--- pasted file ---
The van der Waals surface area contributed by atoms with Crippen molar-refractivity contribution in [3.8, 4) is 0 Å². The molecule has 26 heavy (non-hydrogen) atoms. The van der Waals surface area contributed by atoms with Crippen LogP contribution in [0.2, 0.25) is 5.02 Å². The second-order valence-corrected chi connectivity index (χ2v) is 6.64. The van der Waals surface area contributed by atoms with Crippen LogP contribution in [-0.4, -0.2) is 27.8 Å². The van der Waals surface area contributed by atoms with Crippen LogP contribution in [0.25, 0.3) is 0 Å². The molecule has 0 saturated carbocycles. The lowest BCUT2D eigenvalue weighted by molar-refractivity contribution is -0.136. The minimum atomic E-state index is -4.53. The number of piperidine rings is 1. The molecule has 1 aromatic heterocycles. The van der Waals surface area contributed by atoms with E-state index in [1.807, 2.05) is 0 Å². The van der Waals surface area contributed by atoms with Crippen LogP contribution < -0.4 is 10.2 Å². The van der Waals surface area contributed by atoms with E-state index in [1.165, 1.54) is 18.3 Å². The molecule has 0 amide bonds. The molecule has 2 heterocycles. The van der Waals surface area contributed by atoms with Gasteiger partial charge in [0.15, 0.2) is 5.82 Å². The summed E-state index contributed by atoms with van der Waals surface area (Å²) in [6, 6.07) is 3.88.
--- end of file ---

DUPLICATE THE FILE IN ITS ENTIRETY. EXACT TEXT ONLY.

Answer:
The van der Waals surface area contributed by atoms with Crippen molar-refractivity contribution in [3.8, 4) is 0 Å². The molecule has 26 heavy (non-hydrogen) atoms. The van der Waals surface area contributed by atoms with Crippen LogP contribution in [0.2, 0.25) is 5.02 Å². The second-order valence-corrected chi connectivity index (χ2v) is 6.64. The van der Waals surface area contributed by atoms with Crippen LogP contribution in [-0.4, -0.2) is 27.8 Å². The van der Waals surface area contributed by atoms with Crippen LogP contribution in [0.25, 0.3) is 0 Å². The molecule has 0 saturated carbocycles. The lowest BCUT2D eigenvalue weighted by molar-refractivity contribution is -0.136. The minimum atomic E-state index is -4.53. The number of piperidine rings is 1. The molecule has 1 aromatic heterocycles. The van der Waals surface area contributed by atoms with E-state index in [1.807, 2.05) is 0 Å². The van der Waals surface area contributed by atoms with Crippen LogP contribution < -0.4 is 10.2 Å². The van der Waals surface area contributed by atoms with E-state index in [1.165, 1.54) is 18.3 Å². The molecule has 0 amide bonds. The molecule has 2 heterocycles. The van der Waals surface area contributed by atoms with Gasteiger partial charge in [0.15, 0.2) is 5.82 Å². The summed E-state index contributed by atoms with van der Waals surface area (Å²) in [6, 6.07) is 3.88.